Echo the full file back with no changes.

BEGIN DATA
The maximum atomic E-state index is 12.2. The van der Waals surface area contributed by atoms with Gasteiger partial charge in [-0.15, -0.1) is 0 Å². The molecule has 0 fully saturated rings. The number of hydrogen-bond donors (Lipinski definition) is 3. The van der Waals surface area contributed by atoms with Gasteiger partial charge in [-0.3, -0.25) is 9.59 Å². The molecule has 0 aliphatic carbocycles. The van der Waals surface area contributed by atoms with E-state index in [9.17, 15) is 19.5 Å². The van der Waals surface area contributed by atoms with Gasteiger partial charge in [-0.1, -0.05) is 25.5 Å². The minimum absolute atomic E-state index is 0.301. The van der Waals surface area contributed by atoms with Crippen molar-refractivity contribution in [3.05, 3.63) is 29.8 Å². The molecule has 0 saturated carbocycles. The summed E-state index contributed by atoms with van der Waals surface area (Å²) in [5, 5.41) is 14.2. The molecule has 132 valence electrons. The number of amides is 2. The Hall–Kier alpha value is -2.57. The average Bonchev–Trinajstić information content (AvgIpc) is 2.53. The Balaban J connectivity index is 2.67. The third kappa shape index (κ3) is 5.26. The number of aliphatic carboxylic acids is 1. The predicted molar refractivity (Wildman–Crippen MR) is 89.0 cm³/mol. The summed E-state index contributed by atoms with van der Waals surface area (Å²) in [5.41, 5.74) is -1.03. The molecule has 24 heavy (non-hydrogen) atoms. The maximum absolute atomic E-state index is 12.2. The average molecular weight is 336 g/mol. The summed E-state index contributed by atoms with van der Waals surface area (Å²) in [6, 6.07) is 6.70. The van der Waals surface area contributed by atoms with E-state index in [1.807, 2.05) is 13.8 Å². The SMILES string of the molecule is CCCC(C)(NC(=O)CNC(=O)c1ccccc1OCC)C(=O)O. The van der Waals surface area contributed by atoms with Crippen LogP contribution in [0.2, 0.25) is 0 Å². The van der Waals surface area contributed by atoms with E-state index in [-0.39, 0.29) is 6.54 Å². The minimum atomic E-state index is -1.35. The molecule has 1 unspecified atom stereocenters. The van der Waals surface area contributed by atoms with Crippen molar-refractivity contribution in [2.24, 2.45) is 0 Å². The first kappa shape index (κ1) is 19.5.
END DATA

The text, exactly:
The maximum atomic E-state index is 12.2. The van der Waals surface area contributed by atoms with Gasteiger partial charge in [-0.15, -0.1) is 0 Å². The molecule has 0 fully saturated rings. The number of hydrogen-bond donors (Lipinski definition) is 3. The van der Waals surface area contributed by atoms with Gasteiger partial charge in [-0.3, -0.25) is 9.59 Å². The molecule has 0 aliphatic carbocycles. The van der Waals surface area contributed by atoms with E-state index in [9.17, 15) is 19.5 Å². The van der Waals surface area contributed by atoms with Gasteiger partial charge in [-0.1, -0.05) is 25.5 Å². The minimum absolute atomic E-state index is 0.301. The van der Waals surface area contributed by atoms with Crippen molar-refractivity contribution in [3.05, 3.63) is 29.8 Å². The molecule has 0 saturated carbocycles. The summed E-state index contributed by atoms with van der Waals surface area (Å²) in [5, 5.41) is 14.2. The molecule has 132 valence electrons. The number of amides is 2. The Hall–Kier alpha value is -2.57. The average Bonchev–Trinajstić information content (AvgIpc) is 2.53. The Balaban J connectivity index is 2.67. The third kappa shape index (κ3) is 5.26. The number of aliphatic carboxylic acids is 1. The predicted molar refractivity (Wildman–Crippen MR) is 89.0 cm³/mol. The summed E-state index contributed by atoms with van der Waals surface area (Å²) in [5.41, 5.74) is -1.03. The molecule has 24 heavy (non-hydrogen) atoms. The maximum absolute atomic E-state index is 12.2. The average molecular weight is 336 g/mol. The summed E-state index contributed by atoms with van der Waals surface area (Å²) in [6, 6.07) is 6.70. The van der Waals surface area contributed by atoms with E-state index in [1.807, 2.05) is 13.8 Å². The SMILES string of the molecule is CCCC(C)(NC(=O)CNC(=O)c1ccccc1OCC)C(=O)O. The van der Waals surface area contributed by atoms with Crippen LogP contribution in [0.2, 0.25) is 0 Å². The van der Waals surface area contributed by atoms with E-state index in [-0.39, 0.29) is 6.54 Å². The minimum atomic E-state index is -1.35. The molecule has 1 unspecified atom stereocenters. The van der Waals surface area contributed by atoms with Crippen molar-refractivity contribution in [2.24, 2.45) is 0 Å². The first kappa shape index (κ1) is 19.5.